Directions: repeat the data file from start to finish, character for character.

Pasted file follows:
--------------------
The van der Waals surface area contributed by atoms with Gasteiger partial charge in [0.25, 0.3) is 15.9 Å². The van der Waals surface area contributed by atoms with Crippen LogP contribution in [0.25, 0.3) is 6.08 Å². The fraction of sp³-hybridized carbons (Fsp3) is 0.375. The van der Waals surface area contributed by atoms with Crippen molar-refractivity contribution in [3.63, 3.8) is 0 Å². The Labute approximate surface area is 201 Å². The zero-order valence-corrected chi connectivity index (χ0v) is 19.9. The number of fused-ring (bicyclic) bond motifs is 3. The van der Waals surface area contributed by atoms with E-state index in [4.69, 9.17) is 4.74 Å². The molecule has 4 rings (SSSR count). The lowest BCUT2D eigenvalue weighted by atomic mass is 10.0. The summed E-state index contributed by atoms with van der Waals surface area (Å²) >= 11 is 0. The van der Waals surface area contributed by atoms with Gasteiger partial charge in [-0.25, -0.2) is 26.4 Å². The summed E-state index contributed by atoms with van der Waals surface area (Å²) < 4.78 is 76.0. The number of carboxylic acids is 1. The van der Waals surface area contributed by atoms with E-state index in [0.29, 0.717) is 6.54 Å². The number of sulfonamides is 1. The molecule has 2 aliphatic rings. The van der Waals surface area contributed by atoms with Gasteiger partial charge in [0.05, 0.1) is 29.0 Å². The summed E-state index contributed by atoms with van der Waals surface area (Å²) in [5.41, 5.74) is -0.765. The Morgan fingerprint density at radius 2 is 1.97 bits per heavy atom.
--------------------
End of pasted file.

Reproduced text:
The van der Waals surface area contributed by atoms with Gasteiger partial charge in [0.25, 0.3) is 15.9 Å². The van der Waals surface area contributed by atoms with Crippen LogP contribution in [0.25, 0.3) is 6.08 Å². The fraction of sp³-hybridized carbons (Fsp3) is 0.375. The van der Waals surface area contributed by atoms with Crippen molar-refractivity contribution in [3.63, 3.8) is 0 Å². The Labute approximate surface area is 201 Å². The zero-order valence-corrected chi connectivity index (χ0v) is 19.9. The number of fused-ring (bicyclic) bond motifs is 3. The van der Waals surface area contributed by atoms with E-state index in [4.69, 9.17) is 4.74 Å². The molecule has 4 rings (SSSR count). The lowest BCUT2D eigenvalue weighted by atomic mass is 10.0. The summed E-state index contributed by atoms with van der Waals surface area (Å²) >= 11 is 0. The van der Waals surface area contributed by atoms with Gasteiger partial charge in [-0.25, -0.2) is 26.4 Å². The summed E-state index contributed by atoms with van der Waals surface area (Å²) < 4.78 is 76.0. The number of carboxylic acids is 1. The van der Waals surface area contributed by atoms with E-state index in [0.29, 0.717) is 6.54 Å². The number of sulfonamides is 1. The molecule has 2 aliphatic rings. The van der Waals surface area contributed by atoms with Gasteiger partial charge in [0.05, 0.1) is 29.0 Å². The summed E-state index contributed by atoms with van der Waals surface area (Å²) in [5.41, 5.74) is -0.765. The Morgan fingerprint density at radius 2 is 1.97 bits per heavy atom.